Summary: Chapter 12
At dawn, Chielo exits the shrine with Ezinma on her back. Without saying a word, she takes Ezinma to Ekwefi’s hut and puts her to bed. It turns out that Okonkwo was extremely worried the night before, although he did not show it. He forced himself to wait a while before walking to the Oracle’s shrine. When he found it empty, he realized that Chielo was making her rounds to the nine villages, so he returned home to wait. In all, he made four trips to and from the caves. By the time he departed for the cave for the last time, Okonkwo was “gravely worried.”
Okonkwo’s family begins to prepare for Obierika’s daughter’s uri, a betrothal ceremony. The villagers contribute food to the festivities and Obierika buys a huge goat to present to his future in-laws. The preparations are briefly interrupted when the women retrieve an escaped cow and the cow’s owner pays a fine for setting his cows loose on his neighbors’ farms. The suitor’s family members arrive and settle the clan’s doubts about their generosity by bringing an impressive fifty pots of wine to the celebration. The women greet the visitors and the men exchange ceremonial greetings. The feast is a success.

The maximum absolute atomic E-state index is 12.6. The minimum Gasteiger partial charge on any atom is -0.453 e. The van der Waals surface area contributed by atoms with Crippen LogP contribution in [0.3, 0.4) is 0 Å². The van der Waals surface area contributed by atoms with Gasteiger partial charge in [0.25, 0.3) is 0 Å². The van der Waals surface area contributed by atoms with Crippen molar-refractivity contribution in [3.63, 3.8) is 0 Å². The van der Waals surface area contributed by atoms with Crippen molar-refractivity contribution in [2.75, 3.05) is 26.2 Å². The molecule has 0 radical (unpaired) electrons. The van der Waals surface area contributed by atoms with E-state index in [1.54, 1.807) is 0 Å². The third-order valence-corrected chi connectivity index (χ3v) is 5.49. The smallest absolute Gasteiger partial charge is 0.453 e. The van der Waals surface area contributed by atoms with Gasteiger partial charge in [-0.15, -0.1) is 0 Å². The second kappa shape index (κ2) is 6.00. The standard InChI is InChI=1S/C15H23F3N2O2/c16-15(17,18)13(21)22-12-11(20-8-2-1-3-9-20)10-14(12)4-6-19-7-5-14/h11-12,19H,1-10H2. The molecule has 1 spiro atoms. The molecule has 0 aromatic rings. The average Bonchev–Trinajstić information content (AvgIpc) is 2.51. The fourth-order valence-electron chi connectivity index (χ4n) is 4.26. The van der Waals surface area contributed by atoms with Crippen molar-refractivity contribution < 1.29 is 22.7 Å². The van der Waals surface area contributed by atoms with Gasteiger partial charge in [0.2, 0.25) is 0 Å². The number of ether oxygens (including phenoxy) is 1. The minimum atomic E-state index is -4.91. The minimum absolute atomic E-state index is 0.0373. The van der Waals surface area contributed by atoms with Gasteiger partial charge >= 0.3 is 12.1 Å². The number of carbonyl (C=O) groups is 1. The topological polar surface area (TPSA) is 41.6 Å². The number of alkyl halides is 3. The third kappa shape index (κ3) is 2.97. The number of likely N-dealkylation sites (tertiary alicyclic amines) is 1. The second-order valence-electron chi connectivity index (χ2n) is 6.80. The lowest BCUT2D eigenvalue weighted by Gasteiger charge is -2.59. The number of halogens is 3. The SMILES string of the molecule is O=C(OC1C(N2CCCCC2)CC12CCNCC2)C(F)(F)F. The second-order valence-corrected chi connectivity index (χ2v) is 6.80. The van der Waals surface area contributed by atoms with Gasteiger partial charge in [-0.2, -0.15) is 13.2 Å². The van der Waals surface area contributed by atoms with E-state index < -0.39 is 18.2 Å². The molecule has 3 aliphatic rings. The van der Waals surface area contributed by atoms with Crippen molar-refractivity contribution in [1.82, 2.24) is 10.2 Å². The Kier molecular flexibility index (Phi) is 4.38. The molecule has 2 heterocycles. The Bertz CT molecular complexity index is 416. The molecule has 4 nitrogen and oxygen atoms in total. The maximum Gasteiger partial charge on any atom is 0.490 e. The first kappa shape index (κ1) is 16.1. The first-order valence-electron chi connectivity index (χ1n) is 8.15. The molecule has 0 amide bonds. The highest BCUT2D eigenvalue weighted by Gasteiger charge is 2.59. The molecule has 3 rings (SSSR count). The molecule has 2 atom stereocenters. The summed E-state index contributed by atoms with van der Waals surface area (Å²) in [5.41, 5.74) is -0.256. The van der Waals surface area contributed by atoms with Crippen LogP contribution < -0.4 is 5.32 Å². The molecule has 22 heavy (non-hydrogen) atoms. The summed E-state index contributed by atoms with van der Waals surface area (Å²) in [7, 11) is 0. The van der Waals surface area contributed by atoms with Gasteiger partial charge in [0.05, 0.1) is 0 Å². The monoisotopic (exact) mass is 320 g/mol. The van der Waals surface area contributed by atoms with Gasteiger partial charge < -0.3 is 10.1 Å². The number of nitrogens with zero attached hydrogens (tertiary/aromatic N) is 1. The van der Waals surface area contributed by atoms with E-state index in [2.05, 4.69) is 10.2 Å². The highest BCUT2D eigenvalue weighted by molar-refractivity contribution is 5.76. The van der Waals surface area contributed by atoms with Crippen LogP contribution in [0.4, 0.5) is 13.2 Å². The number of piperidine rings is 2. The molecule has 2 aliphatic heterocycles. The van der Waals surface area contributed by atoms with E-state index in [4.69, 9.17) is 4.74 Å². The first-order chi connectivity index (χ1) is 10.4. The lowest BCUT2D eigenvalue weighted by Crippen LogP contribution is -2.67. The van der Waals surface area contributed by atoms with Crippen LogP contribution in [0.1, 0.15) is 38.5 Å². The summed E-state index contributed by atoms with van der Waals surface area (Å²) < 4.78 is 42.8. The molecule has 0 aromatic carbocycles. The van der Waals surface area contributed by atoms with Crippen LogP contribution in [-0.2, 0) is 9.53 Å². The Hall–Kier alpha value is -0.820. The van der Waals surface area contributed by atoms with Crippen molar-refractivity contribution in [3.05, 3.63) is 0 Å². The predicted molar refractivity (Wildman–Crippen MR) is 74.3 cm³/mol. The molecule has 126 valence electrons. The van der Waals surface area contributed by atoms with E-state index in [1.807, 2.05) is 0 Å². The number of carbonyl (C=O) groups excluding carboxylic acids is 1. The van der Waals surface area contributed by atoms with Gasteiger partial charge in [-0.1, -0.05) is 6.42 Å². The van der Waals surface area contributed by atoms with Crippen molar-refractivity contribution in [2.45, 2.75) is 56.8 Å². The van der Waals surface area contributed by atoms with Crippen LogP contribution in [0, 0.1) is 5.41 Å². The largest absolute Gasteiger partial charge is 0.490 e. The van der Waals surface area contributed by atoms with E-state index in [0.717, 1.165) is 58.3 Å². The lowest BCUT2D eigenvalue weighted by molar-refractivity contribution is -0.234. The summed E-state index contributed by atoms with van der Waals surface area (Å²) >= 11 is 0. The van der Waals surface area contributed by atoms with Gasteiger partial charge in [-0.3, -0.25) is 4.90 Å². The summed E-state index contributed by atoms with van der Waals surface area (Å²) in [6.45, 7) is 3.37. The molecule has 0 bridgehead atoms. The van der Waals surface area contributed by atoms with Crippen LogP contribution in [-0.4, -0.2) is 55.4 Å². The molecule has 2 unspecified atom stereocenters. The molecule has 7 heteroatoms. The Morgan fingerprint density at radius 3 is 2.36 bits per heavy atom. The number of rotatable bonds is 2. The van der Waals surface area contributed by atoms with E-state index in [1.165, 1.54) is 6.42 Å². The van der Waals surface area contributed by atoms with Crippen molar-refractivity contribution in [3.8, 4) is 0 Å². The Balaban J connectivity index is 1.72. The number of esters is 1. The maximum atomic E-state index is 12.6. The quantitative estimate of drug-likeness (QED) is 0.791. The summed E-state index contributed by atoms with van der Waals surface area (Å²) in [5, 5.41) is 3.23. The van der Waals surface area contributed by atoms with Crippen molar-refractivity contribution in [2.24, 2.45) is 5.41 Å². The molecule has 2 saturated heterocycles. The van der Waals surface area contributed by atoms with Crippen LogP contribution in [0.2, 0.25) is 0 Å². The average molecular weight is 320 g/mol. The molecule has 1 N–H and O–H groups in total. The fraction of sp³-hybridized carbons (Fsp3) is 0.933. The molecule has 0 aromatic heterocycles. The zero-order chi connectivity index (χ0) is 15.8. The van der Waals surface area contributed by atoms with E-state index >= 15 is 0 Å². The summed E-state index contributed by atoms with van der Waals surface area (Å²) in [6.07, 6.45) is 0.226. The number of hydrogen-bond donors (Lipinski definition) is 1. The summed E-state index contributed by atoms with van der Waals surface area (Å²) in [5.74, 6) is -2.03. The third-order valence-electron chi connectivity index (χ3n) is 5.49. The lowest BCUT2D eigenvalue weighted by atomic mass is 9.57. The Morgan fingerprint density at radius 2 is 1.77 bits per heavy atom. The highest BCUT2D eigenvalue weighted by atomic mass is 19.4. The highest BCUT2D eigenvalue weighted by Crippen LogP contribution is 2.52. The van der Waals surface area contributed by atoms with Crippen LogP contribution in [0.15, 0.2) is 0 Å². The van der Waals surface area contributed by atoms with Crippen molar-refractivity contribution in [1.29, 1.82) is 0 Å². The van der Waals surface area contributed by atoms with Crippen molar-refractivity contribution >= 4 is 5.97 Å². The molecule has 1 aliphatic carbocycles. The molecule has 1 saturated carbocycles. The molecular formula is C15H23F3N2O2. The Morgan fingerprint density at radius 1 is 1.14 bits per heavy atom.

Summary: Chapter 13
Ogbuefi Ezeudu’s death is announced to the surrounding villages with the ekwe, a musical instrument. Okonkwo shudders. The last time Ezeudu visited him was to warn him against taking part in Ikemefuna’s death. Since Ezeudu was a great warrior who took three of the clan’s four titles, his funeral is large and elaborate. The men beat drums and fire their guns. Okonkwo’s gun accidentally goes off and kills Ezeudu’s sixteen-year-old son.
Killing a clansman is a crime against the earth goddess, so Okonkwo must atone by taking his family into exile for seven years. Okonkwo gathers his most valuable belongings and takes his family to his mother’s natal village, Mbanta. According to the mandates of tradition, the men from Ezeudu’s quarter burn Okonkwo’s buildings and kill his animals to cleanse the village of his sin. Obierika questions why a man should suffer so much for an accidental killing. He then mourns the deaths of his wife’s twins, whom he was forced to throw away, wondering what crime they committed.